Google Woos Developers at I/O

The first day of Google I/O seemed like a coming out party for Google App Engine, the company’s competitive threat to Amazon AWS. For one, the registrations were thrown open to everyone, and for another, two new APIs were released: the image manipulation API, and (more interesting to web app hosting in general), the memcache API. Now the memcache API was something I expected from Amazon a long time ago, but perhaps they don’t use it themselves as much so it’s not in AWS.

With Yahoo in limbo and Microsoft missing in action on the Internet, Google is making a huge play for developer mindshare. As Microsoft and Sun both demonstrated very effectively, focusing on getting developers excited and making them happy is the key to the success of a platform. Google I/O appears to be Google’s big play for developers. And so far it seems to be working.

Google App Engine (GAE) comes with a webapp framework that’s derived from Django, but you can host your own, including CherryPy, Pylons and, all of which are Python-based. No other language is planned at this time. C++ had AT&T, Java has Sun, and Python now appears to have Google behind it, so expect a lot more Python development activity in the global coding trenches. And a lot more Python books being sold.

The big difference between GAE and Amazon AWS seems to be that GAE commoditizes the application hosting layer while AWS commoditizes the hardware and network hosting layer. With GAE you don’t get to choose the web application stack. You provide the UI and the logic; Google provides the scalable datastore and the application hosting and analytics.

There are a number of characteristics about GAE that serve to give me flashbacks. First is the fact that all apps are hosted as CGI apps. I’m sure Google has a reason for this, but it seems so “early Internet.” Then there’s the fact that Google has created its own query language, GQL (pronounced JeeQuel). Facebook has FQL (how is that pronounced, anyway?), so what’s next, YQL? It’s like we’ve reverted back to the late 80s, when all the database companies mangled the SQL standard just enough so that data was bound to their databases in strategic lock-in. This story doesn’t end well for users.

Finally, the GAE Datastore appears to have a native hierarchical structure with parent-child relationships between entities exposed to the programmer in GQL. This harkens back to the hierarchical databases that preceded SQL and relational databases. The power of SQL was supposed to be that it was declarative, that you didn’t have to know how the data structures were implemented. But hierarchical database application code was viewed as impossible to maintain because your data model leaked into your application. The current iteration of the GAE Datastore seems to require a lot of premeditated syntax design on the part of the developer. It reminds me of how queries performed differently in Oracle depending on the order in which columns appeared in the query. I hope, however, that this is a passing phase and that we soon see a better abstraction in GAE.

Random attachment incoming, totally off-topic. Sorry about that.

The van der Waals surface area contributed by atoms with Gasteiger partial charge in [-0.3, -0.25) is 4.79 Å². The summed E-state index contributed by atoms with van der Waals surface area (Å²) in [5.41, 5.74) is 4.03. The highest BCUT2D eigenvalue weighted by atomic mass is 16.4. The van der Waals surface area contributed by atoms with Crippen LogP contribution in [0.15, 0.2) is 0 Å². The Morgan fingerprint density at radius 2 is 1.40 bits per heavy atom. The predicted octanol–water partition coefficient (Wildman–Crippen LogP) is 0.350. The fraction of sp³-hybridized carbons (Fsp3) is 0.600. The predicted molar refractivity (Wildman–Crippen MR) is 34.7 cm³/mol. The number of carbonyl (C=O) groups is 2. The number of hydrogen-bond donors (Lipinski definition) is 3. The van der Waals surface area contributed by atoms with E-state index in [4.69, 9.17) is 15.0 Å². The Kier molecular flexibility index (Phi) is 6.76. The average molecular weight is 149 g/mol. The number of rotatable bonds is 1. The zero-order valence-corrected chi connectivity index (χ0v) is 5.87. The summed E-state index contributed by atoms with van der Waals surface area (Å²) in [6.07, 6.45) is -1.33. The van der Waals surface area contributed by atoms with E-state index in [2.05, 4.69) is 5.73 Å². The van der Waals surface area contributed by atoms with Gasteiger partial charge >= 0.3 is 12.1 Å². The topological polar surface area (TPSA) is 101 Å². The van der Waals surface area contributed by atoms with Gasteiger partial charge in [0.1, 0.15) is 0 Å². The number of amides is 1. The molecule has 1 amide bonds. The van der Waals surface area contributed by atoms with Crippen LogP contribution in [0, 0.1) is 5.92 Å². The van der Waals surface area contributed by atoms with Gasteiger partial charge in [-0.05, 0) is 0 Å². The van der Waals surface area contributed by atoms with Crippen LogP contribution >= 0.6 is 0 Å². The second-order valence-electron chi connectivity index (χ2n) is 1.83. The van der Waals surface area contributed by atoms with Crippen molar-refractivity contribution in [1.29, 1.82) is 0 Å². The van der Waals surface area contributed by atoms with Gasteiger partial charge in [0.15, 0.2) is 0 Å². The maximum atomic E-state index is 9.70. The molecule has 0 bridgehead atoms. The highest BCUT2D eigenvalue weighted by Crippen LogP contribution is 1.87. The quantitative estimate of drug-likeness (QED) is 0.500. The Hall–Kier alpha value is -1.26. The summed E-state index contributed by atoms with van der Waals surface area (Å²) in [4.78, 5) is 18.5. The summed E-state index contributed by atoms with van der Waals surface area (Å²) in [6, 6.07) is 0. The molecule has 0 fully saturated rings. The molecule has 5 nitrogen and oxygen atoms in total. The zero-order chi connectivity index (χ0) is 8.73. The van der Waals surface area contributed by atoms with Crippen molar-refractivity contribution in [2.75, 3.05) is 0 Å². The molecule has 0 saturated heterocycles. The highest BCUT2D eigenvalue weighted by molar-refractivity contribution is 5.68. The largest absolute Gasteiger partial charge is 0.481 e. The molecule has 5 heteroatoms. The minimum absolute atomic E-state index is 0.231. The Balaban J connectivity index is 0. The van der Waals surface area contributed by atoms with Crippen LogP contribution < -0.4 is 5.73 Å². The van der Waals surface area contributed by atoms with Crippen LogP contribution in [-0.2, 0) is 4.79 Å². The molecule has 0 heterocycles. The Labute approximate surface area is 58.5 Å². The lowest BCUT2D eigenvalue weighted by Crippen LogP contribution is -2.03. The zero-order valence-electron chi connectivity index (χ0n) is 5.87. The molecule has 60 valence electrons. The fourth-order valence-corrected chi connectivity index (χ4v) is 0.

In contrast, SimpleDB and CouchDB focus on tuples and dispense with the SQL baggage; they’re surprisingly forward-looking compared to the data models of Facebook and Google. While I’m not questioning whether or not the Google Datastore will scale as promised, some of the choices in how these facilities have been exposed to programmers are curious and have rough edges.

A comment about Ruby: While Steve Yegge’s recent article seemed to suggest that it was hard to promote new languages within Google, I spotted some signs at I/O that Ruby might not be shut out of the picture. OK, just two signs. For one, there is a talk scheduled that mentions Ruby in the title. Second, at one of the talks the speaker mentioned a device called “Radish,” described as a 20-percent time project yielding a device that operates on indoor solar energy and is used to update/monitor the meeting room schedules wirelessly. Apparently the data pushed through this device is managed by a Ruby app — yes, there’s a Ruby app running inside Google. He didn’t say “Rails,” just “Ruby,” so please don’t scream all at once, OK?

Other than that, the conference was Google Gears, HTML5, lots of Javascript/AJAX and of course, Android, Android, Android. There’s even a company selling a 12-hour crash course in Android to prepare developers for the October release. Today, who knows? How Android Google Gears app downloads the Internet and beams it to your desktop via Wi-Fu tubes?